Did he not earn an honour'd grave
That foe so gen'rous and so brave?

The splendour of its blushing zone;
"But---mark me stranger!---ere that ray
"Smiles on the golden prime of day,
"Thy life is forfeit---start not---fly!
"For in this wide earth thou and I
"May breathe no more ;-- that hand of thine
"Once link'd in friendship's clasp with mine,
"Is red, polluted, by the flood

"The life-stream of my father's blood!
"Know! that bis dear and sacred name
"Has been traduced by lying fame !
"And shall the source that gave me birth
"Sink unrevenged in the deep earth?

No! ev'ry drop that thou hast shed
Stranger must fall upon thy head---
"Last night thou wert my guest---but now
"Thou know'st the sentence---know my vow,
"My soul is bound from early day
"E'en to the sun's expiring ray,
"To seek the murderer ;---Thou art he!
"Enough--the dawn is brightening---Blee---
"I do not mount a fleeter steed---
"Away--thy life is on thy speed !"
Forward the Arab courser sprung,
Free to the winds his rider flung
The floating reins---his nervous hand
Unconscious grasped the friendly brand,
Lightly the sandy waste he passed;
Swift as the whirlwind's stormy blast
His fierce pursuer's steed he hears,
His hard hoofs clatter in his ears!
The sound grows faint---he breathes again,
And skims alone the sandy plain;
See! see! the friendly ensigns rise
And float upon the ruddy skies,

Yonder the camp's white tents are spread,
But hark! again the approaching tread
Falls on his ear---away! away!
Oh for the fleeting wings of day!

Nearer and nearer o'er the plains

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From the European Magazine.

[By the Author of Courcy, Legends of Lampidosa,&c.]

BEHOLD the real spirit was a skull

Once of ethereal spirit full !

This narrow cell was lite's retreat:
This space was Thought's mysterious seat!
What beauteous pictures filled this spot!
What dreams of pleasure long forgot!
Nor Love, nor Joy, nor Hope, nor Fear,
Has left one trace or record here!
Beneath this mould'ring canopy
Once shone the bright and busy eye---
But start not at the dismal void !---
If social love that eye employ'd;
If with no lawless fire it gleam'd,
But through the dew of kindness beam'd;
That eye shall be forever bright,
When stats and suns Bave lost their light!
Here, in this silent cavern, hung
The ready, swift, and tuneful tongue;
If Falsehood's honey it disdain'd,
And where it could not praise, was chain'd ƒ
If bold in Virtue's cause it spoke,
Yet gentle Concord never broke;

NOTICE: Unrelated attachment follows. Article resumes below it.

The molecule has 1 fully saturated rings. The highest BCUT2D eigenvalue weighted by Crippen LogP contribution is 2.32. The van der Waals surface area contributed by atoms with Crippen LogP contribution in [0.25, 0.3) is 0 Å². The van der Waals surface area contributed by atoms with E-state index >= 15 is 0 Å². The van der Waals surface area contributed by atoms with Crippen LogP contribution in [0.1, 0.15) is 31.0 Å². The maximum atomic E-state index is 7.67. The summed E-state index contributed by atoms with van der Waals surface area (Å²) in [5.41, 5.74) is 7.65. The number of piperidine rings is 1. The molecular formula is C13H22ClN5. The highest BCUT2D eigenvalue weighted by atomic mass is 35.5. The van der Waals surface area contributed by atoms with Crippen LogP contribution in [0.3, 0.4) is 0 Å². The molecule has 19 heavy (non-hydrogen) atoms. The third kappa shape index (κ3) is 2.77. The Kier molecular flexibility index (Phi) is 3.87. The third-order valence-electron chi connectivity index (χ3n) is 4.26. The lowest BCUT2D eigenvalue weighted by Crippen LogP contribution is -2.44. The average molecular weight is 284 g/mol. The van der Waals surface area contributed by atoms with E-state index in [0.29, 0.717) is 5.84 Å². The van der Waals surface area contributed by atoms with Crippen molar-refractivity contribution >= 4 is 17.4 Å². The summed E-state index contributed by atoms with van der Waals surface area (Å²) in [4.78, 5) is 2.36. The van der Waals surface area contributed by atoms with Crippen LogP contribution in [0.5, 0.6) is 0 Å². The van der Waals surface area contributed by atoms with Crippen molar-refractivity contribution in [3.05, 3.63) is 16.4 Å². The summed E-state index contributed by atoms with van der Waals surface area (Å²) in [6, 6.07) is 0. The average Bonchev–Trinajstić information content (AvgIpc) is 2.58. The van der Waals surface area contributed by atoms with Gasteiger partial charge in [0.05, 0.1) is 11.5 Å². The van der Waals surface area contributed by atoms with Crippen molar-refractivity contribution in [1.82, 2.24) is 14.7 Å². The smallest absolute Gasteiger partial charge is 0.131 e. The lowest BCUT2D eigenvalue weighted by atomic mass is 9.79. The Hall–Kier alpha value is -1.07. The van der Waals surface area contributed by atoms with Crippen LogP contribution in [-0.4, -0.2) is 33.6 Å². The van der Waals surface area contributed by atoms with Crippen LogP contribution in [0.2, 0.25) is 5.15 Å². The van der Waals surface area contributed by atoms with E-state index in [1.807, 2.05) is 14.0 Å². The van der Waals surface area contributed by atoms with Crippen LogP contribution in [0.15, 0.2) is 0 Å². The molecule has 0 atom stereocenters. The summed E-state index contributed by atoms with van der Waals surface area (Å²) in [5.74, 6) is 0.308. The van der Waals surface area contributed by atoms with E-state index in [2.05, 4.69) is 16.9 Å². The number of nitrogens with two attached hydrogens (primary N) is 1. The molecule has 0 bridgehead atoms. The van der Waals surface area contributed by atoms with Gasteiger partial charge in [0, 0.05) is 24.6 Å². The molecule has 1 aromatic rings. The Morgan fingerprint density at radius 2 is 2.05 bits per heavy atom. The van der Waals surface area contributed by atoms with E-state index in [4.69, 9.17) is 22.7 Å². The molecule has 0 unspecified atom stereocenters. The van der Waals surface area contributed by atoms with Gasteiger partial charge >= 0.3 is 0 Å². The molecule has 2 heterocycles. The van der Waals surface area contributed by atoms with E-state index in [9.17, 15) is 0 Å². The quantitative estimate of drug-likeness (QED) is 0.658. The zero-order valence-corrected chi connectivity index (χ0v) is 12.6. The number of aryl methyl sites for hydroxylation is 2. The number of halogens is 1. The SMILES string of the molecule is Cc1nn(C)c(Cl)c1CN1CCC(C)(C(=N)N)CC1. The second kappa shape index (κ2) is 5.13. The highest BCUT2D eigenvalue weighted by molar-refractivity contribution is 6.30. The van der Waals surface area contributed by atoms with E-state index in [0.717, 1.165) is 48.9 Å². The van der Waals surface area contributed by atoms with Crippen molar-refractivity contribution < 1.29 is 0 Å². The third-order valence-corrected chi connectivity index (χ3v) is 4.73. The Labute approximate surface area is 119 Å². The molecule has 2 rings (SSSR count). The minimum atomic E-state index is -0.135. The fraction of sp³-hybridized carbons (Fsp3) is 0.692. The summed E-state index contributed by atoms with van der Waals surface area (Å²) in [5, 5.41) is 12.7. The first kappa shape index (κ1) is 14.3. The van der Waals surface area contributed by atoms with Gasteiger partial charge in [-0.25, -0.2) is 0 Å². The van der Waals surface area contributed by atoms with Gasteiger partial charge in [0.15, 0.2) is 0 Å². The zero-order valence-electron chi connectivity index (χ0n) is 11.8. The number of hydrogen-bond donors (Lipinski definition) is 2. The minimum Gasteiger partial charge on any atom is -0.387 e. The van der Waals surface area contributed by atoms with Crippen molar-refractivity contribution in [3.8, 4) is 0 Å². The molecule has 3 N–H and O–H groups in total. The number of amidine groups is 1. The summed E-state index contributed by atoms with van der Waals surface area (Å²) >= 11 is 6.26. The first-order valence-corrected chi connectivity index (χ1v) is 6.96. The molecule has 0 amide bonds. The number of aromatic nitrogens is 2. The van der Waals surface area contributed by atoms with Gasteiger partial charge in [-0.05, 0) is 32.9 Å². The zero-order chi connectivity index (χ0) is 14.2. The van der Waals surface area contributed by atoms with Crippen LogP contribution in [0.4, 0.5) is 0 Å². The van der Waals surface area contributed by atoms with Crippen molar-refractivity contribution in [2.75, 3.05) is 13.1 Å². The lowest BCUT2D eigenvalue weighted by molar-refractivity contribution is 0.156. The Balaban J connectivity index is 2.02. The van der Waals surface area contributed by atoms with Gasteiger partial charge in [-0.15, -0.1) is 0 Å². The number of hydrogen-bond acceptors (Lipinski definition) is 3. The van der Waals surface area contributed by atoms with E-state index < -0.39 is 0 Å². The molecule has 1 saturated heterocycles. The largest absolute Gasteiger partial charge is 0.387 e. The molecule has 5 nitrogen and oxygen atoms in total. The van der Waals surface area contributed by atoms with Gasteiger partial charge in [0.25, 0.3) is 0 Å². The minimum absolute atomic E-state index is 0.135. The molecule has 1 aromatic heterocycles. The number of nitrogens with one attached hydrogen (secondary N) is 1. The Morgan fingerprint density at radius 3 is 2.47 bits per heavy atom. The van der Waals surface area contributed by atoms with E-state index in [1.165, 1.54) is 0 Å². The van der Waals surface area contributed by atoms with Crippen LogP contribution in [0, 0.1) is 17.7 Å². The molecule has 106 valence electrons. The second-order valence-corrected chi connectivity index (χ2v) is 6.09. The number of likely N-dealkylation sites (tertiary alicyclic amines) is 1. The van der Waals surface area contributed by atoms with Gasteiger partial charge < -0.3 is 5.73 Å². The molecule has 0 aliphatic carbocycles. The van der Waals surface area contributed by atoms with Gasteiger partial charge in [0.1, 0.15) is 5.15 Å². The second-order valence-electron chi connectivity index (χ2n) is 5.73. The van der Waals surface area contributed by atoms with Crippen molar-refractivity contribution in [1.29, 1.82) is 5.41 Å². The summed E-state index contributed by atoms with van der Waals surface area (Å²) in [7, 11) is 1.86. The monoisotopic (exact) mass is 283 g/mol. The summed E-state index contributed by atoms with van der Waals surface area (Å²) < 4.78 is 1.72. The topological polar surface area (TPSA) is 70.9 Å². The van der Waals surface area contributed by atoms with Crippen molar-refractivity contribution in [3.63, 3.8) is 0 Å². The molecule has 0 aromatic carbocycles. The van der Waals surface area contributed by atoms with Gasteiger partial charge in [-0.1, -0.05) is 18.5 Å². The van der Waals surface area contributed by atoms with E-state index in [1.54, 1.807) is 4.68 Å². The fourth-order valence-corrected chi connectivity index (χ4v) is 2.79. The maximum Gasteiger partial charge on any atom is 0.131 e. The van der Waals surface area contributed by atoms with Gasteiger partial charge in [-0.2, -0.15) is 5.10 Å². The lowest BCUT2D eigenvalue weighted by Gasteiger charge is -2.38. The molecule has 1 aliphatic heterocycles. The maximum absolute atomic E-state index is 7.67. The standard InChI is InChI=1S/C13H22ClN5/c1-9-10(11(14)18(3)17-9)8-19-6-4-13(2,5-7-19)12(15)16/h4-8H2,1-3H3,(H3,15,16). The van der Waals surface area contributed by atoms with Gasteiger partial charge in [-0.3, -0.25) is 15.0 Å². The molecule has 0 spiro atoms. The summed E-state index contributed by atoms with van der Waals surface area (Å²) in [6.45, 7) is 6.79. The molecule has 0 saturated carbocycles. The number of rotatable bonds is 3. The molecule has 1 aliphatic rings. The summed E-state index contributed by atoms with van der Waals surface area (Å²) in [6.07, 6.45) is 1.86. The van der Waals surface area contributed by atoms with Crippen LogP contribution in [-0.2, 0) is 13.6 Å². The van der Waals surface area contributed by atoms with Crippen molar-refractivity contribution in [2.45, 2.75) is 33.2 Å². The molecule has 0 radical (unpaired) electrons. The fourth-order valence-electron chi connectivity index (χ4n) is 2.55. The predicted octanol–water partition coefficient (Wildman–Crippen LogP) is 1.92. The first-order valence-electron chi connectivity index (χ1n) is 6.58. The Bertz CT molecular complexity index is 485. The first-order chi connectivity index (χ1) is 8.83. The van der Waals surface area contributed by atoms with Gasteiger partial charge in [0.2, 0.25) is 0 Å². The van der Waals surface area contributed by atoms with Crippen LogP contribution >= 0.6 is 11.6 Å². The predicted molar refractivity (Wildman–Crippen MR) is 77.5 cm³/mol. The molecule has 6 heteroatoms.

That tuneful tongue shail plead for thee
When Death unveils eternity!

Say, did these fingers delve the mine,
Or with its envied rubies shine?
To hew the rock, or wear the gem,
Can nothing now avail to them:
But, if the page of Truth they sought,
Or comfort to the mourner brought,
These bands & richer weed shall claim
Than all that wants on Wealth or Fame!
Avails it whether bare or shod
These fect the path of duty trod,
If from the bow'rs of joy they fled,
To south Affliction's humble bed;
If Grandeur's guilty bribe they spurn'd,
And home to Virtue's lap return'd;
These feet with Angel wings shall vie,
And tread the palace of the sky!

From the Monthly Magazine, Nov. 1817. TRANSLATION FROM HORACE


POSTHUMUS! alas, alas!


How swift the fleeting moments pass;
Nor can Religion's pow'r

Retard fell Death's resistless blow,
The hoary head, the wrinkled brow,

Or thwart our fatal hour.

TOL. 2.]

Intelligence: Literary and Philosophical.

No---should'st thou, each succeeding day,
To bell's relentless monarch slay

A three-fold hecatomb;
Who by his iron-hand restrains
Giants in adamantine chains,
Ingulph'd in Stygian gloom.

For all who Nature's bounty share---
The king, the husbandman, the fair---
Must yield to Death's domain :
In vain we shun, enwrapt in ease
Th' hoarse-sounding Adriatic seas,
Or blood-stain'd battle-plain.

In vain we shun the autumnal gale,
O'er lazy Styx we soon must sail,

(To Pluto's realms we speed ;)
Where Danaus' race unceasing toils,
And Sisyphus, whose stone recoils,
Revolving o'er his head.

Thy wife, thy land, thy groves of trees,
Must all be left; and none of these

Their short-liv'd lord shall have ;
Except the hateful cypress boughs,
Whose verdure shall alone diffuse

Their fragrance o'er thy grave,
Soon shalt thou to a worthier heir
Resign thy wealth, and sumptuous fare;
And wines of choicest store,


Better than feasts pontifical,

(Or those of sewer or seneschal)
Shall stain the costly boor.

From the European Magazine.

N Laura's bosom blush'd a rose,



Fresh bath'd in dew of summer's morn g
Its tints might rival even those

Which youthful beauty's cheek adorn,
But, oh! its fragrance all nad flown,
And Laura's lip confess'd the theft;
Its leaves in silence sigh'd alone,
That not one balmy sweet was left.
Woe told its tale, and in her eye
Shone melting Pity's trembling tear;
The radiant gem of sympathy,

So wildly bright,---so purely clear.
It paused, then softly traced its way
Until it found a home of rest;
And glittering on the flower it lay,
Whose pillow was fair Laura's breast.
An angel caught the tear, and then,
With golden pinions soar'd on high,